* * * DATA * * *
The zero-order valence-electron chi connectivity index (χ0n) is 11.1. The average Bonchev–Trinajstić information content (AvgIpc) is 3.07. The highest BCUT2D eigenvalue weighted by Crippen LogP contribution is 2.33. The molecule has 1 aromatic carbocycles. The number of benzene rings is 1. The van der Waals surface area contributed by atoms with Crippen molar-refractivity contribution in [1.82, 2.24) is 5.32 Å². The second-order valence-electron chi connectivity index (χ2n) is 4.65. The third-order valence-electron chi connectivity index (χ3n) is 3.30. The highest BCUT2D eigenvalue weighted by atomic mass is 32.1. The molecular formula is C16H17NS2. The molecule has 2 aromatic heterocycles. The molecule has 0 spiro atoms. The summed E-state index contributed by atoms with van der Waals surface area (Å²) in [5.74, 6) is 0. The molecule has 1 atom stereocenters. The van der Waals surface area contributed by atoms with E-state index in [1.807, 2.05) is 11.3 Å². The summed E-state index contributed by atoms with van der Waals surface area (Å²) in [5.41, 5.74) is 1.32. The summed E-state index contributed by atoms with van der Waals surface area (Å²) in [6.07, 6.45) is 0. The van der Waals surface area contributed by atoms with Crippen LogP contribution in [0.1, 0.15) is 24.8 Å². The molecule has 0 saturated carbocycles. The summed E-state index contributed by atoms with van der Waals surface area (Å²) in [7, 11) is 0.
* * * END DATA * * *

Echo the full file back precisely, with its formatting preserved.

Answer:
The zero-order valence-electron chi connectivity index (χ0n) is 11.1. The average Bonchev–Trinajstić information content (AvgIpc) is 3.07. The highest BCUT2D eigenvalue weighted by Crippen LogP contribution is 2.33. The molecule has 1 aromatic carbocycles. The number of benzene rings is 1. The van der Waals surface area contributed by atoms with Crippen molar-refractivity contribution in [1.82, 2.24) is 5.32 Å². The second-order valence-electron chi connectivity index (χ2n) is 4.65. The third-order valence-electron chi connectivity index (χ3n) is 3.30. The highest BCUT2D eigenvalue weighted by atomic mass is 32.1. The molecular formula is C16H17NS2. The molecule has 2 aromatic heterocycles. The molecule has 0 spiro atoms. The summed E-state index contributed by atoms with van der Waals surface area (Å²) in [5.74, 6) is 0. The molecule has 1 atom stereocenters. The van der Waals surface area contributed by atoms with E-state index in [1.807, 2.05) is 11.3 Å². The summed E-state index contributed by atoms with van der Waals surface area (Å²) in [5.41, 5.74) is 1.32. The summed E-state index contributed by atoms with van der Waals surface area (Å²) in [6.07, 6.45) is 0. The van der Waals surface area contributed by atoms with Crippen LogP contribution in [0.1, 0.15) is 24.8 Å². The molecule has 0 saturated carbocycles. The summed E-state index contributed by atoms with van der Waals surface area (Å²) in [7, 11) is 0.